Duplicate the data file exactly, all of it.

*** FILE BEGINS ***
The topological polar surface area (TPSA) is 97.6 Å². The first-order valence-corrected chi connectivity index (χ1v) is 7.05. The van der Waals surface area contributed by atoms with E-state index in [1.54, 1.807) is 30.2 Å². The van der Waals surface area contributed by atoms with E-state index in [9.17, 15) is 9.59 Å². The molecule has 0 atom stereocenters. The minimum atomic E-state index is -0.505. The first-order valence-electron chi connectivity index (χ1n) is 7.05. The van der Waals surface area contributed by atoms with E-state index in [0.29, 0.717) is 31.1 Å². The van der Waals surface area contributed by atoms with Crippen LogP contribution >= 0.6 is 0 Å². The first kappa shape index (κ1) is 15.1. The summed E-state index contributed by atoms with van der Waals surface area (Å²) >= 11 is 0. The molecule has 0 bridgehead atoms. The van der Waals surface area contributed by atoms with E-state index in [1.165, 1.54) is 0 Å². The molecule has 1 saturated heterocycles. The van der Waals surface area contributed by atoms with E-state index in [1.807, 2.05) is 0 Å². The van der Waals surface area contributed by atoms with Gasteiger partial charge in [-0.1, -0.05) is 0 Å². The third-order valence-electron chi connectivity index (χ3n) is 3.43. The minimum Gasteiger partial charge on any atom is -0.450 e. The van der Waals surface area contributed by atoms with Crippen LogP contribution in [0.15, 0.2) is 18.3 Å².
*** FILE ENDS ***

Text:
The topological polar surface area (TPSA) is 97.6 Å². The first-order valence-corrected chi connectivity index (χ1v) is 7.05. The van der Waals surface area contributed by atoms with E-state index in [1.54, 1.807) is 30.2 Å². The van der Waals surface area contributed by atoms with E-state index in [9.17, 15) is 9.59 Å². The molecule has 0 atom stereocenters. The minimum atomic E-state index is -0.505. The first-order valence-electron chi connectivity index (χ1n) is 7.05. The van der Waals surface area contributed by atoms with E-state index in [0.29, 0.717) is 31.1 Å². The van der Waals surface area contributed by atoms with Crippen LogP contribution >= 0.6 is 0 Å². The first kappa shape index (κ1) is 15.1. The summed E-state index contributed by atoms with van der Waals surface area (Å²) >= 11 is 0. The molecule has 0 bridgehead atoms. The van der Waals surface area contributed by atoms with E-state index in [1.165, 1.54) is 0 Å². The molecule has 1 saturated heterocycles. The van der Waals surface area contributed by atoms with E-state index in [1.807, 2.05) is 0 Å². The van der Waals surface area contributed by atoms with Gasteiger partial charge in [-0.1, -0.05) is 0 Å². The third-order valence-electron chi connectivity index (χ3n) is 3.43. The minimum Gasteiger partial charge on any atom is -0.450 e. The van der Waals surface area contributed by atoms with Crippen LogP contribution in [0.15, 0.2) is 18.3 Å².